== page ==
This Wall Street Journal opinion piece, published on 18 February 2021, claimed in its headline that the U.S. will “have herd immunity by April”. Written by Marty Makary, a professor of surgery at Johns Hopkins School of Medicine, the article received more than 220,000 interactions and 37,000 shares on Facebook.
The headline’s claim is built in large part on the assumption that “55% of Americans have natural immunity” to COVID-19 through prior infection. However, experts who reviewed the article told Health Feedback that this assumption wasn’t supported by the data.
[Disease ecology expert Marm] Kilpatrick explained that the proportion of COVID-19 infections detected by testing is unknown, since there are no representative serosurveys available for the U.S. Serosurveys, or seroprevalence studies, measure the proportion of people who have antibodies to a pathogen.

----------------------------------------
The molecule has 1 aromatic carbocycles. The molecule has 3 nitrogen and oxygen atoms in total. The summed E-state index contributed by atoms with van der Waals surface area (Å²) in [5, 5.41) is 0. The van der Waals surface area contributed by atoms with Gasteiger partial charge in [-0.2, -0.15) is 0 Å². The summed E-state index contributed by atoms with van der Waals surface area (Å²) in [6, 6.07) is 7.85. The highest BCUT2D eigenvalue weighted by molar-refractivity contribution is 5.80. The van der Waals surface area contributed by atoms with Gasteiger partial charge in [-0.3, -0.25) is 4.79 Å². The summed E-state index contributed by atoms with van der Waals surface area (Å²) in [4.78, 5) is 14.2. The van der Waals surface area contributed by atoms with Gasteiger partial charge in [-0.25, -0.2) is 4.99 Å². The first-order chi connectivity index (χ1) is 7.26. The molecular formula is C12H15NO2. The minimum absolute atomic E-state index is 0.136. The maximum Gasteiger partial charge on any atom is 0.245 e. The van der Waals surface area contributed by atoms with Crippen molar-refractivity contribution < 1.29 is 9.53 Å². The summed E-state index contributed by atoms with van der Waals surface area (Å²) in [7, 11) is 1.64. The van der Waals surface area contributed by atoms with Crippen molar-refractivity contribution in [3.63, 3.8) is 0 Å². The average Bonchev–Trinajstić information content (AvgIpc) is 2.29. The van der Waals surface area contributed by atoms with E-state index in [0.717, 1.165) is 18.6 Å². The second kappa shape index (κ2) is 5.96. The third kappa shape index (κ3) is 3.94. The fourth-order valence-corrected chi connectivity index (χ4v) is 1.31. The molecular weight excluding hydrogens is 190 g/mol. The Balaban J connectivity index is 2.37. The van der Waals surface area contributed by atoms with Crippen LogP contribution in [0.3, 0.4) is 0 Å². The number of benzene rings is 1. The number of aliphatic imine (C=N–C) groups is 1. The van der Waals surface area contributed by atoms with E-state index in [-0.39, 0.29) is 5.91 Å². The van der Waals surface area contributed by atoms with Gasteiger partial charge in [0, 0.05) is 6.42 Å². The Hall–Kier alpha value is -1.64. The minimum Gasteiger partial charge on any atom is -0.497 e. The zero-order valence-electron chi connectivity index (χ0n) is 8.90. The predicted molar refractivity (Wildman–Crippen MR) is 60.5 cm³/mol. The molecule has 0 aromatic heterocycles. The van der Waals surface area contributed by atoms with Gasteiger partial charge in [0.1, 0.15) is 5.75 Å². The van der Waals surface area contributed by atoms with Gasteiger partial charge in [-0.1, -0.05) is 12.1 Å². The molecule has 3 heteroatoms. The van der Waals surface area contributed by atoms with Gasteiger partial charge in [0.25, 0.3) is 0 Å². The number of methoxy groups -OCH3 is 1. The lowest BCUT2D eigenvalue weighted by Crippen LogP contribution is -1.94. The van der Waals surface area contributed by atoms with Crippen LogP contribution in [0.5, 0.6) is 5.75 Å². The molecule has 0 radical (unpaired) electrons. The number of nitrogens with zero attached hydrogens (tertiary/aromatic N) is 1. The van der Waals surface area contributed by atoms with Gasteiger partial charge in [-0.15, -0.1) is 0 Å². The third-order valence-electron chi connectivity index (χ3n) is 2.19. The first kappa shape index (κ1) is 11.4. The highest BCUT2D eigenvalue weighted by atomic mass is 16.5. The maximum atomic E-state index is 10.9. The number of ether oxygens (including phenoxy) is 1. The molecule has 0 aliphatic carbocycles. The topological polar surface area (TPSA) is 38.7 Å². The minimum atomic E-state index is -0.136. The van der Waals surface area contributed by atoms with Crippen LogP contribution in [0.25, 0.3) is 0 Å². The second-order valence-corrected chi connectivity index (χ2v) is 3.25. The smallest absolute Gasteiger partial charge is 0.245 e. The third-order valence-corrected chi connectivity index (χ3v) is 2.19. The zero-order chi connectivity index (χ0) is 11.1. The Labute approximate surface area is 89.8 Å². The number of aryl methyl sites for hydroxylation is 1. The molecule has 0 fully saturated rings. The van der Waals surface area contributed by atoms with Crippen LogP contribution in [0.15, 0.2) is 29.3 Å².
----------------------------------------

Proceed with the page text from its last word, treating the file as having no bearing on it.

Its claim that natural infection confers sufficient herd immunity to end the COVID-19 epidemic in the U.S. also doesn’t stand up to scrutiny, when we consider the example of Manaus. The city experienced a largely uncontrolled spread of COVID-19, which resulted in a high infection rate. Yet the city still saw a resurgence of COVID-19 that was worse than the first wave.
While the U.S. is indeed experiencing a fall in the number of new COVID-19 cases, scientists have urged Americans to avoid complacency.